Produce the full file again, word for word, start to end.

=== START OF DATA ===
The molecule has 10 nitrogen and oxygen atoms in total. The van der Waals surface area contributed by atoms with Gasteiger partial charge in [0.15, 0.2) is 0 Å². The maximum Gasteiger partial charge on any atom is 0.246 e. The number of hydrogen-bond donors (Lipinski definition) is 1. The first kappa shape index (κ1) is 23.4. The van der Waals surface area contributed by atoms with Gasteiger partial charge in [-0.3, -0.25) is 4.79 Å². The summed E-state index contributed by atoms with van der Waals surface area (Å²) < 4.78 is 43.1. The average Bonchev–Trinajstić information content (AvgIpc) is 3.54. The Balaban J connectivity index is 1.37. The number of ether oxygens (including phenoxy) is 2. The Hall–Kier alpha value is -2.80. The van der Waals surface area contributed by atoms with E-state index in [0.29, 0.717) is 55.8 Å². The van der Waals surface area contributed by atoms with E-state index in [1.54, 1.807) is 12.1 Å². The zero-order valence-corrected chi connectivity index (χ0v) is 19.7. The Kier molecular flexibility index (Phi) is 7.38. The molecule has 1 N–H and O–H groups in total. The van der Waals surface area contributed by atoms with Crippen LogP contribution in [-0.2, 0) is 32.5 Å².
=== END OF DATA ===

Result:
The molecule has 10 nitrogen and oxygen atoms in total. The van der Waals surface area contributed by atoms with Gasteiger partial charge in [0.15, 0.2) is 0 Å². The maximum Gasteiger partial charge on any atom is 0.246 e. The number of hydrogen-bond donors (Lipinski definition) is 1. The first kappa shape index (κ1) is 23.4. The van der Waals surface area contributed by atoms with Gasteiger partial charge in [-0.3, -0.25) is 4.79 Å². The summed E-state index contributed by atoms with van der Waals surface area (Å²) < 4.78 is 43.1. The average Bonchev–Trinajstić information content (AvgIpc) is 3.54. The Balaban J connectivity index is 1.37. The number of ether oxygens (including phenoxy) is 2. The Hall–Kier alpha value is -2.80. The van der Waals surface area contributed by atoms with E-state index in [0.29, 0.717) is 55.8 Å². The van der Waals surface area contributed by atoms with E-state index in [1.54, 1.807) is 12.1 Å². The zero-order valence-corrected chi connectivity index (χ0v) is 19.7. The Kier molecular flexibility index (Phi) is 7.38. The molecule has 1 N–H and O–H groups in total. The van der Waals surface area contributed by atoms with Crippen LogP contribution in [-0.2, 0) is 32.5 Å².